Showing posts from July, 2017

3/16 Musings about Negaraku @ NAG

Cecil Rajendra once commented on Lee Kian Seng’s ‘Of ' Image, Object, Illusion ' – Off Series Mechanism’: “…It is loaded with symbolism that teases and invites the viewer to interpretations. Why is the flag reversed? What does the cockroach on the top right of the painting mean? Does it augur ill for our future? It is also a beautifully composed picture that achieves an almost perfect balance between subject matter and media..." While the artist’s displeasure with Balai for exhibiting his works wrongly is well known, it is perplexing how they got it wrong again, including the artwork title on the wall placard. One student noticed that the lighting is wrong (my observation: is the real flag hung too low?), as there is no shadow reflected onto the floor. If the presentation of art is the responsibility of the curators, then this one is also on them. Installation snapshot of Lee Kian Seng – ‘Of ' Image, Object, Illusion ' – Off Series Mechanism’ (1977)

2/16 Musings about Negaraku @ NAG

With 5 curators working within 5 broad themes , one can look past incoherent curatorship, especially when the “Negaraku” exhibition is part of a larger patriotism project. Apart from works that feature political slogans, most exhibits present little correlation to the idea of nation-states, which is a good thing. For the casual visitor, visiting the exhibition is a pleasant affair, apart from the occasional irritation felt when reading wall placards. The decision to state the age of the artist on a separate placard is odd, notwithstanding theoretical debates on when an artwork is completed . Translation is the real bugbear, as the task to render all titles into Bahasa Melayu, looked like it was done by an intern and reviewed by no one. Typos and illegible texts abound. If the presentation of art is the responsibility of the curators, then this one’s on them. Wall text for a 1971 painting by Ibrahim Hussein – title is ‘Unknown’? Mesonit bod ? Bahasa or English to name the collecti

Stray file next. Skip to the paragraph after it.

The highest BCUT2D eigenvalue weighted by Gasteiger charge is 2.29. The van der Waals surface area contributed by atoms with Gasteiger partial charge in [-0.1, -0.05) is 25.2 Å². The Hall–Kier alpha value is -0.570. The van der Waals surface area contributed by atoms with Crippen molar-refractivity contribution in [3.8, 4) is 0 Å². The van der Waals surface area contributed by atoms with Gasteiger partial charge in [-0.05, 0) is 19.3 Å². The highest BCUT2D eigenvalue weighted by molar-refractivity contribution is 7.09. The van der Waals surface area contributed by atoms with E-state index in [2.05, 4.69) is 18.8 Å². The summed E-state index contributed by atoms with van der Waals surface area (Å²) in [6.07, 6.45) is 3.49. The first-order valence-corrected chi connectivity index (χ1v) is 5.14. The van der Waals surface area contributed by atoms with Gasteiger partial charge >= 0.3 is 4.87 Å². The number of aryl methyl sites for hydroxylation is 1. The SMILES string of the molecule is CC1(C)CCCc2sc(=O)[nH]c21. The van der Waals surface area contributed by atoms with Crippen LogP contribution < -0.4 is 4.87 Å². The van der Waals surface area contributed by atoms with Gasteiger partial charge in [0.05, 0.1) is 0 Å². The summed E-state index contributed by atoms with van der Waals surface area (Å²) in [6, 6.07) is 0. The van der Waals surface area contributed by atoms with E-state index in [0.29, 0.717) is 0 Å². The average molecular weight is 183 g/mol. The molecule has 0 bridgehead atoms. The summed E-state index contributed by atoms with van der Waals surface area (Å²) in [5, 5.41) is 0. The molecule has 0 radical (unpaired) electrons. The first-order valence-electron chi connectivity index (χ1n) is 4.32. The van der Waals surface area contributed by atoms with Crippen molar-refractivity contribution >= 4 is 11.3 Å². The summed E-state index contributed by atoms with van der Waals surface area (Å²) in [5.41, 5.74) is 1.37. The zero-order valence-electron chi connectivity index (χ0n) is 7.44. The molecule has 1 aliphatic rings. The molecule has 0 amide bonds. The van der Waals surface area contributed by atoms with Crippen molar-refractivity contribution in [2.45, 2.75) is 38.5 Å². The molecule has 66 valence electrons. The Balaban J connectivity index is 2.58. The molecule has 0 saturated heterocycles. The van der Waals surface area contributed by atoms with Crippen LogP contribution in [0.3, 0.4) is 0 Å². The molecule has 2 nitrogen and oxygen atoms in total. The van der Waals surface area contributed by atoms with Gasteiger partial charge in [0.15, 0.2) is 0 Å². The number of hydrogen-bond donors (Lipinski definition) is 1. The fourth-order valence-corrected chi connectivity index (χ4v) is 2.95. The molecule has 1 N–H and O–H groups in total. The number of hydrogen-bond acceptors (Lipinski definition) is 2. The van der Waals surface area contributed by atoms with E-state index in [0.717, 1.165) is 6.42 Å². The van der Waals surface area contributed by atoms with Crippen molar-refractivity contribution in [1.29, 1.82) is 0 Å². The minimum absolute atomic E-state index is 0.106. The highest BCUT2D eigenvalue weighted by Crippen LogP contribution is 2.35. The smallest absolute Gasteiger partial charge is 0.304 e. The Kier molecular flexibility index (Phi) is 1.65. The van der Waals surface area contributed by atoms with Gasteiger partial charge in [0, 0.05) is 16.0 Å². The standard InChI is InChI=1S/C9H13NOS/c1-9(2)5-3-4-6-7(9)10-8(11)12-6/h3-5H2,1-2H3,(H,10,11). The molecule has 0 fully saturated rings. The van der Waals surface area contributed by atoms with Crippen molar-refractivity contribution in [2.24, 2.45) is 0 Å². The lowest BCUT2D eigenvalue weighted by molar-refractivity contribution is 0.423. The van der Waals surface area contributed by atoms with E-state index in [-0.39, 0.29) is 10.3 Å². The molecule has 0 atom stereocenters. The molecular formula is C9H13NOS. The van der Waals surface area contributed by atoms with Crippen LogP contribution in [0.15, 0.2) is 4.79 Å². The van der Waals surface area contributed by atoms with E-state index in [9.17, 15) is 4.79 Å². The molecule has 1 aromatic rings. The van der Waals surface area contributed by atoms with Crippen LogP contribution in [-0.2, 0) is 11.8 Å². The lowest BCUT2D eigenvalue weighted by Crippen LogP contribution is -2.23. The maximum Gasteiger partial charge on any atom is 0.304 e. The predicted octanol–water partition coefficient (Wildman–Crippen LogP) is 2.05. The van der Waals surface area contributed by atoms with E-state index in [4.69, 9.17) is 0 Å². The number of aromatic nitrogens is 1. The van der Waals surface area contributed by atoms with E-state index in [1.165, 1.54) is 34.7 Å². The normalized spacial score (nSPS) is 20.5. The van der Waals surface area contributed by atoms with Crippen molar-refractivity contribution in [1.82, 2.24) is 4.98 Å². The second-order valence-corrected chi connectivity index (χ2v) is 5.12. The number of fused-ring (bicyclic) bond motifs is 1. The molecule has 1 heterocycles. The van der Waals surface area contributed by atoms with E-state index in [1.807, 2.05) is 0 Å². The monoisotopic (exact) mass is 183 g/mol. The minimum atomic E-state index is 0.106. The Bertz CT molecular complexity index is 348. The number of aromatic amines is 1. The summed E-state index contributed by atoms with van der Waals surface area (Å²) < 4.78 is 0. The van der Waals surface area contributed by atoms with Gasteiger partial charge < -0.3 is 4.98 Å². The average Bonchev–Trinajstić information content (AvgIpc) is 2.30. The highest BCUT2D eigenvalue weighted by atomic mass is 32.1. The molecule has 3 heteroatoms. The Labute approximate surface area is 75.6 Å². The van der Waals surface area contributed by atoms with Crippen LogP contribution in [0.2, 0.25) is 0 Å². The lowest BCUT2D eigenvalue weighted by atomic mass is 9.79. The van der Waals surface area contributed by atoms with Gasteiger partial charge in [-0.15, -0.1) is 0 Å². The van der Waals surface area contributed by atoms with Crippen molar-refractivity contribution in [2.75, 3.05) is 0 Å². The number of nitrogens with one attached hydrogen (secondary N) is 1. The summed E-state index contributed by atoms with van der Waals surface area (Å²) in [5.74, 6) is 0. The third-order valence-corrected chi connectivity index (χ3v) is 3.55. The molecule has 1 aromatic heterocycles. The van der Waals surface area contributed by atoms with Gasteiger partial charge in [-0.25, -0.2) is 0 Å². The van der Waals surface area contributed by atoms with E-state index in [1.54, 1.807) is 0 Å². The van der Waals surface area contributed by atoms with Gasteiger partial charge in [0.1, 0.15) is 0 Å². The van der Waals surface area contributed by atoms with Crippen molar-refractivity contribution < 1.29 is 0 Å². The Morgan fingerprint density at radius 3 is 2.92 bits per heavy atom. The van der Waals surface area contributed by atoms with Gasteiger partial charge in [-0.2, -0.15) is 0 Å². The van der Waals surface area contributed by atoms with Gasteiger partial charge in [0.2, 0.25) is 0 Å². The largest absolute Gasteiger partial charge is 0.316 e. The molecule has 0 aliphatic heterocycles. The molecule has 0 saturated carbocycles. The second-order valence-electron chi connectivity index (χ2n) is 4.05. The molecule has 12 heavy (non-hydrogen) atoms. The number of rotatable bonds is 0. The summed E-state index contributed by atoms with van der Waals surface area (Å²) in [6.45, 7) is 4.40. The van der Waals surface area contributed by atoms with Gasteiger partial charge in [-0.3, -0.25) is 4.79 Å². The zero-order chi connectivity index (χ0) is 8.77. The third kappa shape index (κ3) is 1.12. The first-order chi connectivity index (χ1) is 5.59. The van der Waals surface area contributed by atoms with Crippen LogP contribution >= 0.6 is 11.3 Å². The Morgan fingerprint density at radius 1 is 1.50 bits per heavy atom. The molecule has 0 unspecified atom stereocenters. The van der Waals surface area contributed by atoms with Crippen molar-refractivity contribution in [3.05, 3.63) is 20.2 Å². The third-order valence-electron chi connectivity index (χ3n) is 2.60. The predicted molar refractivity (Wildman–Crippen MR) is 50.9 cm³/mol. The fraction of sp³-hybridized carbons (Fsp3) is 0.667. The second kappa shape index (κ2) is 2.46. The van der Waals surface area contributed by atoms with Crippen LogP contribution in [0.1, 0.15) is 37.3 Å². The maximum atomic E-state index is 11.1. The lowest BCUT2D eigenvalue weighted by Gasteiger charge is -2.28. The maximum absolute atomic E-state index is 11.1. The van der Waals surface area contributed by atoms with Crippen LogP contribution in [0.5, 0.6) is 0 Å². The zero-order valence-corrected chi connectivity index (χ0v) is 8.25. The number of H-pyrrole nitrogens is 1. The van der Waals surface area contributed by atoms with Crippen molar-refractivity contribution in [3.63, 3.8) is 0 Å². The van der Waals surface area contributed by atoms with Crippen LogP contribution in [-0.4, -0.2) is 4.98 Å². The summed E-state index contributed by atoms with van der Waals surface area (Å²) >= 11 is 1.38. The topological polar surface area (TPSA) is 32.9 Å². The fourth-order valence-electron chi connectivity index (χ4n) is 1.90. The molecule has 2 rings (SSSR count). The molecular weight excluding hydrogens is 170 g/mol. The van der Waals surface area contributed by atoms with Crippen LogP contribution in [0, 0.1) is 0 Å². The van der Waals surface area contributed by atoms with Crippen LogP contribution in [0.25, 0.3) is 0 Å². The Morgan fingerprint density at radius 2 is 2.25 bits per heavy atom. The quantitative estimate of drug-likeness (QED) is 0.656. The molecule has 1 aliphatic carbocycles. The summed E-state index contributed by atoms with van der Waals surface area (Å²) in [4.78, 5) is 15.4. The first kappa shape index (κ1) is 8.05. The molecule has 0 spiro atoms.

1/16 Musings about Negaraku @ NAG

Even before entering the exhibition gallery, “Negaraku” makes a loud statement via the hanging of Zhang Zhou’s ‘Keranamu Malaysia’ (who?) at the lobby, flanked by a mixed media painting by Ahmad Shukri Mohamed with people & place names emblazoned across it, and two installations by Zulkifli Yusoff. The latter is a visual translation of the agricultural diversity program Rancangan Buku Hijau , launched by Tun Abdul Razak in 1974. With its layered canvas strips, resin-encased protrusions, and wall-height display, Zulkifli’s work seems to encompass all five of the exhibition’s curatorial themes: Landscape, Social Interaction, Beliefs, Abstract and Inheritance/ Independence . For all its virtuosity, there is only one reason why it is presented in Balai’s lobby – as a talking point when the current Prime Minister (and namesake reference) opened the “Negaraku” exhibition on 16th June. My country, indeed. Zulkifli Yusoff – The Green Book (Razak Series) (2014)